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• In continuous left-hand turn lanes where traffic patterns are random
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• In intersections where the side street also carries considerable traffic volume
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• On flushed or bleeding hot mix pavements that may have stripping or an otherwise unstable pavement layer below.
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### Specifying TVAR

Since Standard Specification Item 316 already allows transverse variation in asphalt rate, it is only necessary to insert a note in the plans that invokes and further defines this requirement. The recommended plan note is:

“In addition to other asphalt distributor requirements, the asphalt distributor shall be capable of providing a transversely varied asphalt rate. The Contractor shall demonstrate that the distributor can apply an asphalt rate outside of the wheel path locations between 22 and 32 percent higher than the asphalt rate being applied in the wheel paths. The contractor’s calibration of the distributor will include verification of this capability and a description of the spray bar(s) and nozzles to be used. The percentage difference in asphalt rate provided by each tested spray bar and nozzle arrangement shall be provided to the Engineer. The Engineer will select the pavements where the transversely varied asphalt rate is to be provided.”

Requiring that contractors be able to provide at least one TVAR between 22 and 32 percent should allow every contractor to meet this requirement by using differing standard nozzle sizes across a single spray bar. A study of nozzle sizes conducted in the Brownwood District determined this percentage range.

Some contractors have distributors with dual spray bars and separate computer controllers. These contractors have the ability to vary asphalt rates over a much broader range than that suggested for the plan note.

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### Determining Design Asphalt Rates for Wheel Paths

The design asphalt rate for each roadway must always be the rate deemed optimal for the wheel paths to hold the new wheel path aggregate without the asphalt later flushing to the surface. The first section of this chapter, “Modified Kearby Design Method,” describes the method for determining design rate for the wheel paths.

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### Determining TVAR Percentage for Outside the Wheel Path

Once the design asphalt rate has been determined for the wheel paths of a given roadway, the next decision is whether the asphalt rate should be increased outside of the wheel paths and, if so, how much it should be increased.

TVAR With Single Bar Distributors. When the contractor is using a distributor with a single spray bar and only one TVAR increase is practical, the decision to be made is whether or not to vary the asphalt rate on a given pavement. TVAR is recommended in the specified 22 to 32 percent range whenever wheel path flushing is as evident as in the roadways shown in Figures 4-3 through 4-7. Otherwise, no variation in asphalt rate is usually the best choice.

TVAR With Dual Bar Distributors. When the contractor has the capability of varying asphalt rates at percentages below the specified range, such as when using dual spray bar distributors, a broader and more optimal use of TVAR is possible. An asphalt rate increase between 10 and 15 percent is also recommended for roadways similar to the one shown in Figure 4-8. An asphalt rate increase of no more than 10 percent is recommended if TVAR is to be used on sections of roadway similar to Figure 4-9.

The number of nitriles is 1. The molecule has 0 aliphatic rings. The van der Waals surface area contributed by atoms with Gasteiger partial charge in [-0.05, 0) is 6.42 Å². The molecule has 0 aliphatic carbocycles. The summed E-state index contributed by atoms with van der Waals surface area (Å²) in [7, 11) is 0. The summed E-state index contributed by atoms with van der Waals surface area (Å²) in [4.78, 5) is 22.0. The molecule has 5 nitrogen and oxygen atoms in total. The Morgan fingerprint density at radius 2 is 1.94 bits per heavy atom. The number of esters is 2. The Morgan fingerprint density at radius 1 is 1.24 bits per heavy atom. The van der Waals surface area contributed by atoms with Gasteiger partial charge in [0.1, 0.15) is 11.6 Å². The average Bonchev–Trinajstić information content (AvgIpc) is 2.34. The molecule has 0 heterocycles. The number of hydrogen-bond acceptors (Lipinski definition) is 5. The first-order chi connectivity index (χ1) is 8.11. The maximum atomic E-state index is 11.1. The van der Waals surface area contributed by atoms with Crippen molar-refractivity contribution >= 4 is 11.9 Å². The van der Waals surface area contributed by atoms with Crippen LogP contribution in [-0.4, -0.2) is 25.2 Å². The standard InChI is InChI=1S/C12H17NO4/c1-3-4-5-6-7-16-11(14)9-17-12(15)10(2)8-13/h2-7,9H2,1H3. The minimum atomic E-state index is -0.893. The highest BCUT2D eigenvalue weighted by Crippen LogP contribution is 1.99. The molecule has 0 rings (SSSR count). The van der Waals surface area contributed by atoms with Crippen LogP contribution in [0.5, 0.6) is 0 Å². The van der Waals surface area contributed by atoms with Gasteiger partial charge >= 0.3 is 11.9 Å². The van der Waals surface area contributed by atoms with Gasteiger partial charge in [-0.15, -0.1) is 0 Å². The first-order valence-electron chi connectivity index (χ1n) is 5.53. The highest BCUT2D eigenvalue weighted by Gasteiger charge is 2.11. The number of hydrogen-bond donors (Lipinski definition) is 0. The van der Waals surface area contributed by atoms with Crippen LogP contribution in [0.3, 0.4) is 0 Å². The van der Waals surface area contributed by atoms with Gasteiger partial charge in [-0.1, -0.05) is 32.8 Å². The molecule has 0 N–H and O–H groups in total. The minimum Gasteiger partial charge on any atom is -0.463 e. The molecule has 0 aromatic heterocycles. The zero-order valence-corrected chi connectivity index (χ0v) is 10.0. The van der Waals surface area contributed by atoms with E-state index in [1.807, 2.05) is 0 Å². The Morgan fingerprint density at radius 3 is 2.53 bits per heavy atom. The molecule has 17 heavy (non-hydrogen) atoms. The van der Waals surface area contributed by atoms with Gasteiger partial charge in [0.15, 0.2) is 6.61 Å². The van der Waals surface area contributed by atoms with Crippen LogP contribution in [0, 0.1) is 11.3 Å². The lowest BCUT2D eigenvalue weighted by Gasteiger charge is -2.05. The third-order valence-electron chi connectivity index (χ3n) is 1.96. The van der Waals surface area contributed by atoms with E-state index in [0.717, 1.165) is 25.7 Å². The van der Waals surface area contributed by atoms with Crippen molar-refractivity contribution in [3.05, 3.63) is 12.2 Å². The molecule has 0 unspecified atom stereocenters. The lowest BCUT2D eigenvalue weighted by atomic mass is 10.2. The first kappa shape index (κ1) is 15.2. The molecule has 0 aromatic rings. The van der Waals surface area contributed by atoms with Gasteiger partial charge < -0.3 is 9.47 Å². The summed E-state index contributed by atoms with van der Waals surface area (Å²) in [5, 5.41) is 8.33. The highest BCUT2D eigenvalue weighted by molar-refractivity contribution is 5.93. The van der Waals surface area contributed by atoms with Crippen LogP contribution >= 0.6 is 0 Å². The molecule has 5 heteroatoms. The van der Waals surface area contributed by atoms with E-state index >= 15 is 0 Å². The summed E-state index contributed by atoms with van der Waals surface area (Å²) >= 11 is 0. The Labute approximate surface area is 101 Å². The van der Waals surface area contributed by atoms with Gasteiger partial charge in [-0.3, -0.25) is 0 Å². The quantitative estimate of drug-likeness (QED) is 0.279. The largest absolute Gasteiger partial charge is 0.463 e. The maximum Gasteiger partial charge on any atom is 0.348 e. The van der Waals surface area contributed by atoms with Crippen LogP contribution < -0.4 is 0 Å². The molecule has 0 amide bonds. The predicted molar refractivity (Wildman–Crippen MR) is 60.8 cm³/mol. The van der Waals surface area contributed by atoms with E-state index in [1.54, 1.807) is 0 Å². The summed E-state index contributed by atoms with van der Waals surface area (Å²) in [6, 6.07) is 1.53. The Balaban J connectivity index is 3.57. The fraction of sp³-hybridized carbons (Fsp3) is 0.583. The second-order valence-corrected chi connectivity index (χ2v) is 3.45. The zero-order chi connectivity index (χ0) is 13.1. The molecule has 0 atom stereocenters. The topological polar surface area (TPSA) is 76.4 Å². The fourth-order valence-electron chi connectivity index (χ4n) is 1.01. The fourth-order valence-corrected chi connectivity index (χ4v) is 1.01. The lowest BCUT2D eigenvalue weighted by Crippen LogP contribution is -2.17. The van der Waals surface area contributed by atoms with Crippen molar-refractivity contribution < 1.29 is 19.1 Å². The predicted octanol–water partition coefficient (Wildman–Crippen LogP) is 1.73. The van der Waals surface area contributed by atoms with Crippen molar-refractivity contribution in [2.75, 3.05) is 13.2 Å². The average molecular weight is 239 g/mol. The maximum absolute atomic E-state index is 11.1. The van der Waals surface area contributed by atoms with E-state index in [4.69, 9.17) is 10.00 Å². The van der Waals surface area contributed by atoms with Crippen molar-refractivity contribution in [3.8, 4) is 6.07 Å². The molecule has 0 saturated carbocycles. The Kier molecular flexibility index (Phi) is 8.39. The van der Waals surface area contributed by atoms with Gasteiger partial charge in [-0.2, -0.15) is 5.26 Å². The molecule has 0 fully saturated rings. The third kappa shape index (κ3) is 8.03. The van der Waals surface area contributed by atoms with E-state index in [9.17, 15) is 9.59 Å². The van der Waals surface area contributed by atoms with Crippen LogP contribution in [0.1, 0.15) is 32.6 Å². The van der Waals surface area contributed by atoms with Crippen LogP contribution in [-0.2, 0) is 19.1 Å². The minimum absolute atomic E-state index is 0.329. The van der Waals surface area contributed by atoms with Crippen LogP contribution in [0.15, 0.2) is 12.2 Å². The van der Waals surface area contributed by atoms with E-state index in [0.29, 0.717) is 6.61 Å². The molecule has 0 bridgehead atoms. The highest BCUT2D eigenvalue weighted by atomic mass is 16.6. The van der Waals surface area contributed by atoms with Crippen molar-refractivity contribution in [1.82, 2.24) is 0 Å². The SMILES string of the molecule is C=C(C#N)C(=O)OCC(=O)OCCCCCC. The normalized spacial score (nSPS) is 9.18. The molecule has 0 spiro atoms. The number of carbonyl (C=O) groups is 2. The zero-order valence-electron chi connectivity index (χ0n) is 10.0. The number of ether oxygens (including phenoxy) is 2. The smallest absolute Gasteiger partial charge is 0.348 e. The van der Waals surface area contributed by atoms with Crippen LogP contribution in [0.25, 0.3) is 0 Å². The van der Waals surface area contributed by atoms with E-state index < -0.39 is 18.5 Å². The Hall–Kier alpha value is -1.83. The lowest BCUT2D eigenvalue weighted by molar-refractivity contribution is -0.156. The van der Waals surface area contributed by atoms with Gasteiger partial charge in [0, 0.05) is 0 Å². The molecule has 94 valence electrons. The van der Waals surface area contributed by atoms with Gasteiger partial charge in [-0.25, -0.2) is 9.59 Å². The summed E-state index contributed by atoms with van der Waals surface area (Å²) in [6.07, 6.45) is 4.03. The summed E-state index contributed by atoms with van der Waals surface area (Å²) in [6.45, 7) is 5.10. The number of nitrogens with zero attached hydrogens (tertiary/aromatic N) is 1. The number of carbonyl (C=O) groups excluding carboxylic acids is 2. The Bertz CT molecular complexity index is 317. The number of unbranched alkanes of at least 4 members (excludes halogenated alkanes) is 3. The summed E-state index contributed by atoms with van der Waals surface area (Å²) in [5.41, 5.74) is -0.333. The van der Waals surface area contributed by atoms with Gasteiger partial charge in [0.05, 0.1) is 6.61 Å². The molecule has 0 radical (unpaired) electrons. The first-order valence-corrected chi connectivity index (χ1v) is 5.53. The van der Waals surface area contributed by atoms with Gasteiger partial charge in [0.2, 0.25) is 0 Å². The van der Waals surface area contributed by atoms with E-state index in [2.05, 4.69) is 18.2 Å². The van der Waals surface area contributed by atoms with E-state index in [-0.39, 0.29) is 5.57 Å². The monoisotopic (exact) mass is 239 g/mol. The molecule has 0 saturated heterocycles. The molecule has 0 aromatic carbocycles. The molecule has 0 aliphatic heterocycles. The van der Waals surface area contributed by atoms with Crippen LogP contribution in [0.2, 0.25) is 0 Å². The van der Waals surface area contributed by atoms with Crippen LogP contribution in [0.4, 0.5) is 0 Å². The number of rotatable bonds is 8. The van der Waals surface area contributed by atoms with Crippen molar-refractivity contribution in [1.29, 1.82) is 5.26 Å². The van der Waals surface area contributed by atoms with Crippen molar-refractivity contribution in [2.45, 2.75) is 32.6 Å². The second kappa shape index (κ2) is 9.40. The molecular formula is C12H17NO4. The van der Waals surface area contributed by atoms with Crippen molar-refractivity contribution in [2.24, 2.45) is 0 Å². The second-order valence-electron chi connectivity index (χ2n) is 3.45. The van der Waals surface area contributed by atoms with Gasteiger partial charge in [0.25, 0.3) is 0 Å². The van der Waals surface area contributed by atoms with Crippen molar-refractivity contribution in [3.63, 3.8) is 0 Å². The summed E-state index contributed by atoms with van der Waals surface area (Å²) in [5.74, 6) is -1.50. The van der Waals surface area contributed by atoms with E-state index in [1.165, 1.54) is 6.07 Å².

Dual spray bar distributors provide inspectors the flexibility to vary asphalt rates in small increments throughout their broad ranges of variation capability. Experienced inspectors are able to take advantage of this flexibility and prescribe small incremental changes in TVAR from one asphalt shot to the next based on small differences observed in the pavement being sealed. Seal coat contractors with a lot of TVAR experience can often provide good advice to be considered by the inspector. When neither the inspector nor the contractor has considerable experience in transversely varying the asphalt rate, it is suggested that the decision making be simplified to choosing between three options: no increase, 15 percent increase, and 30 percent increase. The decision between these three may be based on comparison of the roadway to be sealed to the roadways in Figures 4-3 through 4-9.

Texture Testing When Uncertain About TVAR. A simple and quick pavement surface test is available and should be used when there is any uncertainty about the TVAR difference to be selected. This is the sand patch test, which takes only minutes to run and is described in Tex-436-A.

Figures 4-10 and 4-11 show this test being performed on a pavement surface.

On windy days, the test may be performed inside a wind shield as is being used in Figure 4-10. The diameter of the resulting “patch” will vary as pavement texture varies because the same volume of sand is always used. The greater the volume of void space created by the pavement’s texture, the smaller the patch diameter will be. The difference in patch diameters when the test is run in the wheel path and between the wheel paths gives a quick and revealing indication of the appropriate variation in the asphalt rate to use.

Figure 4-10. Spreading the sand to the level of the highest aggregates.

Figure 4-11. Measuring four diameters of the resulting circle for averaging.

To give an indication of how sand patch diameters vary on different pavement textures, the average diameters found when testing the sections of pavement shown in Figures 4-3 through 4-9 are shown in Table 4-6. The test results can reveal texture differences across the roadway that otherwise would go undetected if relying solely on visual observation. The notes below Table 4-6 describe two such instances.

Anchor: #i1018503Table 4-6 Sand Patch Results

Sand Patch Average Diameters, mm

Wheel Path

Between Wheel Paths

Difference

Figure 4-3 – Severe Flushing of Grade 3 Seal Coat

199

111

88

Figure 4-4 – Moderate to Severe Flushing of Grade 3 Seal Coat

200

117

83

Figure 3-5 – Moderate Flushing of Grade 3 Seal Coat

174

129

45

Figure 4-6 – Mild to Moderate Flushing of Grade 3 Seal Coat